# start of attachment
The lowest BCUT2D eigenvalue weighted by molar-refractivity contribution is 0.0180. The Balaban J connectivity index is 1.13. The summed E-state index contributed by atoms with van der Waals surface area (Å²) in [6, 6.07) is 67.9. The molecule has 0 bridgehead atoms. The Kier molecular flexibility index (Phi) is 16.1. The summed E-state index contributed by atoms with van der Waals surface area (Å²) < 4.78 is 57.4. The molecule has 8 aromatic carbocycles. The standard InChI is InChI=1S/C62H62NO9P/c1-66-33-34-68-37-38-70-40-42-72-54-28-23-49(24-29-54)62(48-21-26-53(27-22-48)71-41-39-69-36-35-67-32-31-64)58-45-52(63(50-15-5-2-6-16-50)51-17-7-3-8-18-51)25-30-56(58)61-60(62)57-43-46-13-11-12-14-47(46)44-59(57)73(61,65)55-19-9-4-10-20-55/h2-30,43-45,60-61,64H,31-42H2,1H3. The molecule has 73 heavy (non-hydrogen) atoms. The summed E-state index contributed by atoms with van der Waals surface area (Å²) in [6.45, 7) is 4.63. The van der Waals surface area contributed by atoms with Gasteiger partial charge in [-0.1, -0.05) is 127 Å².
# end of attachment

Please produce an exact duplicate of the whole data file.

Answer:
The lowest BCUT2D eigenvalue weighted by molar-refractivity contribution is 0.0180. The Balaban J connectivity index is 1.13. The summed E-state index contributed by atoms with van der Waals surface area (Å²) in [6, 6.07) is 67.9. The molecule has 0 bridgehead atoms. The Kier molecular flexibility index (Phi) is 16.1. The summed E-state index contributed by atoms with van der Waals surface area (Å²) < 4.78 is 57.4. The molecule has 8 aromatic carbocycles. The standard InChI is InChI=1S/C62H62NO9P/c1-66-33-34-68-37-38-70-40-42-72-54-28-23-49(24-29-54)62(48-21-26-53(27-22-48)71-41-39-69-36-35-67-32-31-64)58-45-52(63(50-15-5-2-6-16-50)51-17-7-3-8-18-51)25-30-56(58)61-60(62)57-43-46-13-11-12-14-47(46)44-59(57)73(61,65)55-19-9-4-10-20-55/h2-30,43-45,60-61,64H,31-42H2,1H3. The molecule has 73 heavy (non-hydrogen) atoms. The summed E-state index contributed by atoms with van der Waals surface area (Å²) in [6.45, 7) is 4.63. The van der Waals surface area contributed by atoms with Gasteiger partial charge in [-0.1, -0.05) is 127 Å².